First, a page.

Spaceflight Now: Breaking News

Heavy dose of radiation causes Galileo glitches
Posted: December 30, 2000

An artist's concept of NASA's Galileo spacecraft in orbit around Jupiter. Photo: NASA/JPL
NASA's Galileo spacecraft has passed through the highest radiation environment it will experience in its current orbit of Jupiter, flying within about 500,000 kilometers (310,000 miles) of the giant planet's cloud tops at 7:26 p.m. PST Thursday, Dec. 28.

Exposure to Jupiter's intense radiation caused two effects -- an alarm received from Galileo's camera system, and a computer reset of the non-spinning portion of the spacecraft. The reset was a transient event that has happened during radiation exposures on several previous orbits. The computer reset was handled properly by onboard software responses, and mission engineers are investigating the out-of-the-ordinary measurement that triggered the camera alarm.

Other systems on Galileo were operating normally more than 12 hours after the closest approach to Jupiter.

"Adverse effects from the radiation close to Jupiter are not unexpected," said Jim Erickson, Galileo project manager at NASA's Jet Propulsion Laboratory, Pasadena, Calif. Galileo had already endured more than three times the cumulative radiation exposure it was designed to withstand, and has operated more than three years above and beyond its original two-year mission in orbit around Jupiter.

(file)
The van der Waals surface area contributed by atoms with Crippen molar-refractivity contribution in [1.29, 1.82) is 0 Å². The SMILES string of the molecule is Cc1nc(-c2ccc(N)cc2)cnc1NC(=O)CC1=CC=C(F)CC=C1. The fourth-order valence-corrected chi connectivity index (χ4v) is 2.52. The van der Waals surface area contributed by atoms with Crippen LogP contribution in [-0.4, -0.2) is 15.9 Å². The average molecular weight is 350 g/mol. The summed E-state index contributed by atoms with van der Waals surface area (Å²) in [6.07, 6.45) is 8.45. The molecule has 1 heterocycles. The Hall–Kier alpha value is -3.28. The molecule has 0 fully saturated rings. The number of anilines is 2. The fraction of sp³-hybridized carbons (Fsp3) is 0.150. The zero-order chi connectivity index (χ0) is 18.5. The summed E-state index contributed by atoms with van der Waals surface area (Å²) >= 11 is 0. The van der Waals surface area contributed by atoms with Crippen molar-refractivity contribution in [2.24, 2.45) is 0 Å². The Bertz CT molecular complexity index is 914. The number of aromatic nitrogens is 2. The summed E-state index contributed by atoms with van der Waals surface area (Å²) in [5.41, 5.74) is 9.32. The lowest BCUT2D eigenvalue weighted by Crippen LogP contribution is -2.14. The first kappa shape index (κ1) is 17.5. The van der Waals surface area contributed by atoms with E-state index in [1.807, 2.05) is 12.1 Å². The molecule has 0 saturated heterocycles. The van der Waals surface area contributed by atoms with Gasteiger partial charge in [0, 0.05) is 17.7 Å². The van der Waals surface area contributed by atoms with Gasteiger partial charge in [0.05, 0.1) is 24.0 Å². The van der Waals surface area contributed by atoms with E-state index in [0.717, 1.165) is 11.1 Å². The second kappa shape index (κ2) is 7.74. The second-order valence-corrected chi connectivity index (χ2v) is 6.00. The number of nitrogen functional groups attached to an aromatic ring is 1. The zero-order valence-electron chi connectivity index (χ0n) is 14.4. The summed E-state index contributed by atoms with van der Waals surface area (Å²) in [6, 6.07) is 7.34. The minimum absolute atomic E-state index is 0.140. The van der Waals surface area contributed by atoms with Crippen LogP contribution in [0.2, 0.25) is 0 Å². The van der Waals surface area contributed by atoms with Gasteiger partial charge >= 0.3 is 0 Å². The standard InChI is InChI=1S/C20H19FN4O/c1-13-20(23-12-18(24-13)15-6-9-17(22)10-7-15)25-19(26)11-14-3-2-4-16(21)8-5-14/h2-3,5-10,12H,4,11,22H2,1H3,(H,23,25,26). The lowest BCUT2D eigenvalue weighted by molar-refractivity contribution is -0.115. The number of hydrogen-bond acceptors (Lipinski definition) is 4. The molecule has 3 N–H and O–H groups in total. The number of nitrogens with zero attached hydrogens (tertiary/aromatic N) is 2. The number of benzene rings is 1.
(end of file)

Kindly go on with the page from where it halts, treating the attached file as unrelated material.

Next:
Galileo had flown within 2,337 kilometers (1,452 miles) of Jupiter's largest moon, Ganymede, and taken images of it several hours before the camera began indicating a possible problem. The camera and other scientific instruments onboard the orbiter are continuing to record data about Jupiter and its moons.

"Images from the camera are still being recorded," Erickson said. "Until the first of those images are transmitted to Earth in February, we may not know whether this is a situation that is impairing the images."

As of 9 a.m. PST Friday, the spacecraft had recorded 46 percent of the scientific data that its instruments had been programmed to collect during this swing through the inner portion of the Jovian system, from Dec. 26 through Dec. 31. Besides studying Ganymede, Galileo is making more distant observations this week of Jupiter and the moons Io, Callisto and Europa. If all goes as planned, the data will be transmitted to Earth over the next five months for processing and analysis. Some of the observations are planned as part of collaborative studies with NASA's Cassini spacecraft, which will pass Jupiter on Saturday, though at a much greater distance than Galileo is from the planet this week.

Galileo was launched from NASA's Space Shuttle Atlantis on Oct. 18, 1989. It began orbiting Jupiter on Dec. 7, 1995. JPL, a division of the California Institute of Technology in Pasadena, manages the Galileo mission for NASA's Office of Space Science, Washington, D.C.